RAID in which each stripe contains two parity disks. As with triple mirroring, this yields high availability, as data remains available with the failure of any two disks. Double parity RAID is a higher capacity option than the mirroring options and is intended either for high-throughput sequential-access workloads (such as backup) or for storing large amounts of data with low random-read component.
Single Parity Options
Mirrored
Data is mirrored, reducing capacity by half, but yielding a highly reliable and high-performing system. Recommended when space is considered ample, but performance is at a premium (for example, database storage).
Single parity RAID, narrow stripes
RAID in which each stripe is kept to three data disks and a single parity disk. For situations in which single parity protection is acceptable, single parity RAID offers a much higher capacity option than simple mirroring. This higher capacity needs to be balanced against a lower random read capability than mirrored options. Single parity RAID can be considered for non-critical applications with a moderate random read component. For pure streaming workloads, give preference to the Double parity RAID option which has higher capacity and more throughput.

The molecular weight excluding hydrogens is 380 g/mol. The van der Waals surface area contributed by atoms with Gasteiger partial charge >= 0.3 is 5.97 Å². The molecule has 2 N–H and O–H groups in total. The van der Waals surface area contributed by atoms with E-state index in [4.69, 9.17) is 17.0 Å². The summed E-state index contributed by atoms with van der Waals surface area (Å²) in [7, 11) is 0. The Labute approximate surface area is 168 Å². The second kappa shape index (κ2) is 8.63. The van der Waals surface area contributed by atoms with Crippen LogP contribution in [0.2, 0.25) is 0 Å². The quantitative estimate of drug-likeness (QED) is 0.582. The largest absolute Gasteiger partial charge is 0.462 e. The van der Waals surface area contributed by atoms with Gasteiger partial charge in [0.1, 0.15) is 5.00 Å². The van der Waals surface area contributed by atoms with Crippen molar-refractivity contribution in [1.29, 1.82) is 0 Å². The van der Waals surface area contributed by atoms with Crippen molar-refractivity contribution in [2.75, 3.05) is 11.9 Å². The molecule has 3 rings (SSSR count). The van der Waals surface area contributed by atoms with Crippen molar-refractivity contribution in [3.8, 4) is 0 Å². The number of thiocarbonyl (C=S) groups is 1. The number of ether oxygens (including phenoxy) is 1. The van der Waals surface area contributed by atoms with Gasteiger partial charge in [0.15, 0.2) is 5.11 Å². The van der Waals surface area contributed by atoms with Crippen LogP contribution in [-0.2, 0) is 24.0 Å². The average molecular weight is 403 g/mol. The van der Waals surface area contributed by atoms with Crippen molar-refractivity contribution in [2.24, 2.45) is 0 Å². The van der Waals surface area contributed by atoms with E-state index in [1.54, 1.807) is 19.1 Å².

Other
Striped
Data is striped across disks, with no redundancy. While this maximizes both performance and capacity, a single disk failure will result in data loss. This configuration is not recommended. For pure streaming workloads, consider using Double parity RAID.
Triple parity RAID, wide stripes
RAID in which each stripe has three disks for parity. This is the highest capacity option apart from Striped Data. Resilvering data after one or more drive failures can take significantly longer due to the wide stripes and low random I/O performance. As with other RAID configurations, the presence of cache can mitigate the effects on read performance. This configuration is not generally recommended.